Three first-time presenters win awards at Front Range Student Ecology Symposium

In late February, ecologists from across Colorado celebrated the 25th consecutive year of the Front Range Student Ecology Symposium. This event is organized by Colorado State University students from the Graduate Degree Program in Ecology and attended by student presenters from as far away as Fort Lewis College in Durango, Colorado. Faculty, postdocs, industry, and government scientists were also in attendance.

Three CSU undergraduate student researchers received awards for their poster presentations. Every one of these three students were presenting research for the first time ever at the symposium.

Hailey Molina won first place for her presentation on guppy salinity tolerance and competition. Sarah Hays won third place for her presentation on warbler nest building. Both Hays and Molina conduct their research in Cameron Ghalambor’s laboratory in the Biology Department at CSU.

“I had already been doing the research for a while and had gotten some cool answers to my questions,” said Hays. “I wanted to begin to share them with the community.”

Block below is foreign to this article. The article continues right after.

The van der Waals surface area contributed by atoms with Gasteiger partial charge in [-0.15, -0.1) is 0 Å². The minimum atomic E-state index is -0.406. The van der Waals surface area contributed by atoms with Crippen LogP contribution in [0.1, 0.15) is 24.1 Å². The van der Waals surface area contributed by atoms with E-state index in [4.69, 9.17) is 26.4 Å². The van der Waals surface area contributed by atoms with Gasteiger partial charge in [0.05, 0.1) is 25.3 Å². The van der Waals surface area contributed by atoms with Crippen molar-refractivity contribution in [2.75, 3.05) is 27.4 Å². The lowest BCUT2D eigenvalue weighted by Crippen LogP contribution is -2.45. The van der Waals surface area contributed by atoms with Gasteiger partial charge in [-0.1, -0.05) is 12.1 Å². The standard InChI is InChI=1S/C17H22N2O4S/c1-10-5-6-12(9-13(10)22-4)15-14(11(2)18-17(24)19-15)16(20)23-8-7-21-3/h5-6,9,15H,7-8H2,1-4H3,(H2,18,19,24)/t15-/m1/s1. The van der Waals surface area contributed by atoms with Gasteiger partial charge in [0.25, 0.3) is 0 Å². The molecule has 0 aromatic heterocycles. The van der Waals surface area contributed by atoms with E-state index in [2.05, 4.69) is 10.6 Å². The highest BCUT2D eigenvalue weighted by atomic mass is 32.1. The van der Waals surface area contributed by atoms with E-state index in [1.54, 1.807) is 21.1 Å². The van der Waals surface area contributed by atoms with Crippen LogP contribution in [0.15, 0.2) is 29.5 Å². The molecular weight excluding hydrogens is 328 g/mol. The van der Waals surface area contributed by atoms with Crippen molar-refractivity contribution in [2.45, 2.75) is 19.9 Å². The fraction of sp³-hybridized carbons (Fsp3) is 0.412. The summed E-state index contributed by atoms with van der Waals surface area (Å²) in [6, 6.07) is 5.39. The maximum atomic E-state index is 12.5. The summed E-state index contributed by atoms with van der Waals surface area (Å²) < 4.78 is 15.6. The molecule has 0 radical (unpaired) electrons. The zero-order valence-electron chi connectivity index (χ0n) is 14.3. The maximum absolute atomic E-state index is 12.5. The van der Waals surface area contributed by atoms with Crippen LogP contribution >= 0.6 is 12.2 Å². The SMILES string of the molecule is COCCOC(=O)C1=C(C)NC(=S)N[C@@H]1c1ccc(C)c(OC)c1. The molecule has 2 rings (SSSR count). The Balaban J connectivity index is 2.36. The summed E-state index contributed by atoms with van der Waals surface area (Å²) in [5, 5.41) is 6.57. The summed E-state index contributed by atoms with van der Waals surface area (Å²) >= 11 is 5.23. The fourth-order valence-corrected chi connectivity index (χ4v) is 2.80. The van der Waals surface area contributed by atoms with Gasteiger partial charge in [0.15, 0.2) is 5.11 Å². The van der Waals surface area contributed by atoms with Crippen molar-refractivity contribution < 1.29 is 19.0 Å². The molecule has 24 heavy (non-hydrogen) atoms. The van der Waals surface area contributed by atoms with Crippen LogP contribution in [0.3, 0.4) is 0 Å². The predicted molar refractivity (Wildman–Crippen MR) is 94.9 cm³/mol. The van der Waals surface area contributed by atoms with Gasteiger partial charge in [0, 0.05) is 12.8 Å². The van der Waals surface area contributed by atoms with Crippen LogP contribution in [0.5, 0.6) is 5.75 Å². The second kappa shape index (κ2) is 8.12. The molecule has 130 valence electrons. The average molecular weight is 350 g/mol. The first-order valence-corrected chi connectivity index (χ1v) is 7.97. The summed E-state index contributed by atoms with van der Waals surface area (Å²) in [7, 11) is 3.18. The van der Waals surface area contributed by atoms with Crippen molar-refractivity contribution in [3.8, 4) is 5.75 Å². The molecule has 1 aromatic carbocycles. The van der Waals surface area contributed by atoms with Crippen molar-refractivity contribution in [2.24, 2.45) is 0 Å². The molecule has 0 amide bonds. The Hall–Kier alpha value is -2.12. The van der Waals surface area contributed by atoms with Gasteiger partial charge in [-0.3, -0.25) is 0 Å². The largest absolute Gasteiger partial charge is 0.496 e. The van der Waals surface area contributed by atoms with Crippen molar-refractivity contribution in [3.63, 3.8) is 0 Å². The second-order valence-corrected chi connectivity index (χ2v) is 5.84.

Preparing and presenting research

Two men look at poster, one explainsGregory Barosh won second place for his presentation on mapping a prevalent Colorado weed. Barosh is a student majoring in Geography at CSU. He got the idea for his research from a GIS course he took at CSU. He used GIS to bring together multiple datasets into a predictive model determining areas of Colorado that may be vulnerable to invasion by Russian knapweed.

He displayed his model output with a large, bright map of Colorado placed in the center of his poster. Barosh went through a few poster drafts before printing the final version.

“It was clear early on that, when presenting spatial data and maps, the poster quickly became too complicated to grasp in just a few minutes,” said Barosh. “By keeping the purpose clear and concise, I was able to fit a comfortable narrative onto the poster that made for a simple but strong pitch.”

The symposium also included a mentoring workshop, a panel on career routes, two keynote speakers, and a reception with live music. Local businesses donated prizes for award winners. Presenters received a total of 12 awards in four categories. A third of the presenters at the symposium were undergraduate student researchers.

“I would like to recommend poster presentations to other students,” said Barosh, “I was nervous going into it, but it was relaxed and friendly. It is great practice for networking and presenting to smaller groups of people.”

Award Recipients

Undergraduate Student Oral Presentations:

Tessa Parish (First place)

Rachael Merkt (Second place)

Hanna Johnson (Third place)

Graduate Student Oral Presentations:

Courtney Larson (First place)

Shelby McClelland, Katie Rocci, and Erik Funk (Second place three-way tie)

Graduate Student Poster Presentations:

Mary Riches (First place)

Clifton McKee (Second place)

Natalie Moreno (Third place)